darryl's Avatar
 
Posts: 2,566
Karma: 40500000
Join Date: Nov 2011
Location: Australia
Device: Kobo Aura H2O, Kindle Oasis, Huwei Ascend Mate 7
@pwalker8. I dealt with neither and haven't looked into at all until just now. As I understand it:

B&N acquired Fictionwise on March 5 2009 and announced grand plans for it as part of B&N's "digital strategy". It would seem that Fictionwise had been doing quite well up until that time.

Amazon gave in to Macmillan on 31 January 2010, and the operation of the price fixing conspiracy took effect then or shortly thereafter.

In March 2010 Fictionwise discontinued its Buywise club, giving no reasons for its decision. It seems logical that a club offering discounts on Big 6 titles would no longer be able to do so under agency, and the club was likely discontinued for this reason, though no reason was in fact given.

In November 2012 Fictionwise announced it was "winding down its business".

Books on Board stopped selling ebooks in early 2013. Bob Livosi, the owner, blamed both the deep pockets of his larger competitors and the lingering effects of agency. So far as agency is concerned he pointed not to the end of discounting but to the way the switch was handled. To quote from the article in Publishers Weekly at https://www.publishersweekly.com/pw/...ook-sales.html:

Quote:
Indeed LiVolsi said he lost access to thousands of titles, some for more than a year, because of the Agency Model switch, and in the process he said, “we lost 70% of our customers.”
From my brief examination I see nothing in the timeline to justify a conclusion that the dates don't support JSWolf's comments in #57. Certainly they don't establish conclusively that agency was to blame for the demise of both companies. However, they are certainly consistent with this being the case. Based on the little research I have now done I tend to the opinion that agency played a large though not exclusive role in the demise of Books on Board. Fictionwise, as part of B&N, is a more difficult case. It's future was dependant on B&N's plans for it, and the direct cause of its demise was clearly an internal decision by B&N that Fictionwise no longer had a part to play in its "digital strategy". To what extent agency played a role in this it is difficult to say. I tend to the opinion that it was pretty well doomed from the time it became part of B&N. Had it remained independent agency would likely have played a large role in bringing it down anyway, especially given its reliance on its Buywise club.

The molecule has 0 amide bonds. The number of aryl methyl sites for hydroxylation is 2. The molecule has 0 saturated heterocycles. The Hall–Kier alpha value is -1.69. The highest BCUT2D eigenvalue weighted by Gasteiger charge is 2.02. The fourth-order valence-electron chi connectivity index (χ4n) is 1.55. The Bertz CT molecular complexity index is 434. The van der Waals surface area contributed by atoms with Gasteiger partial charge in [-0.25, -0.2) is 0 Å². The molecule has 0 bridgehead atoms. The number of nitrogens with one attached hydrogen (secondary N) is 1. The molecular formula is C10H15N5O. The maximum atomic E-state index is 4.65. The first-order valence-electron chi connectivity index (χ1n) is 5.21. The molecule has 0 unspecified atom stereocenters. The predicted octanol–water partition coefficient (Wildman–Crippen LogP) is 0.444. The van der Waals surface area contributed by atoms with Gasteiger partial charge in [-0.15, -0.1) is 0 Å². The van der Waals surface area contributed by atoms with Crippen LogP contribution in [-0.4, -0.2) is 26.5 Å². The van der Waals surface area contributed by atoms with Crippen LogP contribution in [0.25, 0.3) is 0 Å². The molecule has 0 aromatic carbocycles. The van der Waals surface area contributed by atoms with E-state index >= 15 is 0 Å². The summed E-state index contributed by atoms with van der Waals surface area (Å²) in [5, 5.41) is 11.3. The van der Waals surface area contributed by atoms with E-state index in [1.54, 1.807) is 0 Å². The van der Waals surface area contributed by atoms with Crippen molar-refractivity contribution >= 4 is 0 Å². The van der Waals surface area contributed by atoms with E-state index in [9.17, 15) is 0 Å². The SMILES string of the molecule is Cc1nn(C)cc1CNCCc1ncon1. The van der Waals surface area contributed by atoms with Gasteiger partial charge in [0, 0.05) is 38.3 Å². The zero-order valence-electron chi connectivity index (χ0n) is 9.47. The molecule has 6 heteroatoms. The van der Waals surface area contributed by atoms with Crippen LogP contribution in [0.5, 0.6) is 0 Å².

Last edited by darryl; 07-23-2018 at 09:15 PM.
darryl is online now   Reply With Quote
Old 07-24-2018, 05:42 AM   #60
pwalker8
Wizard